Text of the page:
By Gregg Kilday
LAS VEGAS (Hollywood Reporter) -
Warner Bros. unleashed
candy-colored, neon-bright footage from a supercharged "Speed
Racer," promised an epic crime story in its latest Batman
movie, "The Dark Knight," and welcomed George Lucas back to the
fold after a nearly 40-year absence Thursday.
The studio previewed its summer lineup at ShoWest, the
annual conference organized by the nation's movie theater
Producer Joel Silver introduced a fast-paced four minutes
and 10 seconds from "Speed Racer," a big-screen adaptation of
the TV toon set for a May 9 release. It comes from
writer/directors Larry and Andy Wachowski, the brothers behind
the "Matrix" movies.
Silver explained that the Wachowskis took on the project,
in part because they wanted to make a family-friendly movie
their nephews and nieces could watch.
Christopher Nolan spoke on behalf of "The Dark Knight,"
which, he said, would continue "the epic tale" begun in his
2005 release "Batman Begins" by telling "a really epic crime
story" when it is released July 18.
He showed the movie's opening bank heist sequence, which
has already played in theaters. The sequence introduces
audiences to Heath Ledger as the Joker. And after calling the
movie's other leads, Christian Bale and Maggie Gyllenhaal to
the stage, Nolan paid tribute to the late actor, saying, "It's
a great performance. ... I'm very proud to have been able to
work with him."
Turning to lighter fare, Warners also previewed a sequence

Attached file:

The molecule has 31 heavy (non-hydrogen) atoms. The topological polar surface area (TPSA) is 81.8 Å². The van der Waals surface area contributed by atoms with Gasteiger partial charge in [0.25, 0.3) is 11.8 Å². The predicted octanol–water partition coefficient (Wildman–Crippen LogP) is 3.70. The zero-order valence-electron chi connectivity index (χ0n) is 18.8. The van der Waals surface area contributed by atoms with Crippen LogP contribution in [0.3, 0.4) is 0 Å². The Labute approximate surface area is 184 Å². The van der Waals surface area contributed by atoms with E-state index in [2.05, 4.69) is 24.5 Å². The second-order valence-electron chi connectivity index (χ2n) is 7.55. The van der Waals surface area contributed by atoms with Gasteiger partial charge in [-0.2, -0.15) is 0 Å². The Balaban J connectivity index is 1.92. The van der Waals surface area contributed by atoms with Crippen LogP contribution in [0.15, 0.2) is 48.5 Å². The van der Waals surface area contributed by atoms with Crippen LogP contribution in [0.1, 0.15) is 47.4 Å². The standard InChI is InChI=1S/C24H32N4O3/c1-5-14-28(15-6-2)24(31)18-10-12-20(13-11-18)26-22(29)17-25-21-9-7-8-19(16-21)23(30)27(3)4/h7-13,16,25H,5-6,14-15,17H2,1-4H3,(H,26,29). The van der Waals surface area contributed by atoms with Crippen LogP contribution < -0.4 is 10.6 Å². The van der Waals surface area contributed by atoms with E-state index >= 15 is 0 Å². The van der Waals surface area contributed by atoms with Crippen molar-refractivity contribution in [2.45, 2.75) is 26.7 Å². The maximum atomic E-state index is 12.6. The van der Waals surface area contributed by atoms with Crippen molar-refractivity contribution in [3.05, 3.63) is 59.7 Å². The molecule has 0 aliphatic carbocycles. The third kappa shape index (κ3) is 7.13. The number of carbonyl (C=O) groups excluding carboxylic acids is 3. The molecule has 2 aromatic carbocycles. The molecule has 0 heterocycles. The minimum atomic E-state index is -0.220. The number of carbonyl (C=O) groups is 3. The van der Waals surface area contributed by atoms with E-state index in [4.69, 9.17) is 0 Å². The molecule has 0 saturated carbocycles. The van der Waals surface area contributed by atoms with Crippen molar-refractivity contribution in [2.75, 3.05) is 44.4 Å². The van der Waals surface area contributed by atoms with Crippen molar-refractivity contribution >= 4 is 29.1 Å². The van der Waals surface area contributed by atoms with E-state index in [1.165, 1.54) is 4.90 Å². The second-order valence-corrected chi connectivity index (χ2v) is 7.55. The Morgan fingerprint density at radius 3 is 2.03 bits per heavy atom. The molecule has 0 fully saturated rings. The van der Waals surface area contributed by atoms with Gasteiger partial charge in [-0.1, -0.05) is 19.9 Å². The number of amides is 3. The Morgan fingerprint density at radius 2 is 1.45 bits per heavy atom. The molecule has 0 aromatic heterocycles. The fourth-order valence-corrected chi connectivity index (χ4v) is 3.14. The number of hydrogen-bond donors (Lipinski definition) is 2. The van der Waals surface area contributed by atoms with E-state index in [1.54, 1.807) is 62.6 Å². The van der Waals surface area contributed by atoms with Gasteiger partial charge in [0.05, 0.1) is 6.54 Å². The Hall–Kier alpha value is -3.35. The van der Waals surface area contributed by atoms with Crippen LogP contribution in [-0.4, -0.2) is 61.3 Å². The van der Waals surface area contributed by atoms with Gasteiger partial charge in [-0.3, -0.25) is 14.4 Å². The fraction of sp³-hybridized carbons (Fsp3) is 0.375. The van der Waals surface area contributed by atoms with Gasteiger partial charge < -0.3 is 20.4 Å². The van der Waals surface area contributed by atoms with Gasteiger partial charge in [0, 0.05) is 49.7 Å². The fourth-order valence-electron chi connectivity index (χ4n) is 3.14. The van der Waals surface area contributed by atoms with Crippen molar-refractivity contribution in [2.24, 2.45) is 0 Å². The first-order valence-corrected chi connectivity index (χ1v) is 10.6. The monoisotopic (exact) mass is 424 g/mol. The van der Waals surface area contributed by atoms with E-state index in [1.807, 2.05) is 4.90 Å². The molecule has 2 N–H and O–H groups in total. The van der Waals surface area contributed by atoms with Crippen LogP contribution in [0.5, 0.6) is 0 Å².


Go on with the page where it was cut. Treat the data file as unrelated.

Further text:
from its spy spoof "Get Smart," a spy spoof based on the 1960s
TV series. Steve Carell and Anne Hathaway star in the June 20
"Almost 50 years later, our movie adaptation stands in the
shadow of that great series, trying just not to completely
suck," director Peter Segal deadpanned.
The studio, which is in a recycling mode this summer, will
launch the girls-night-out-movie "The Sisterhood of the
Traveling Pants 2" on August 8.
Sanaa Hamri, who has taken over direction of the film,
which reteams America Ferrera, Alexis Bledel, Amber Tamblyn and
Blake Lively, explained that the new installment takes up three
years after the first ended. "The girls are a little older, a
little wilder," she said.
Although the film, set for August 18, began as a TV series,
Lucas said he decided it really belonged on the big screen
since it contains "a little bit of anime, a lot of action and
it's exactly like the features, only more stylized."
Lucas directed his first feature, 1971's "THX 1138," for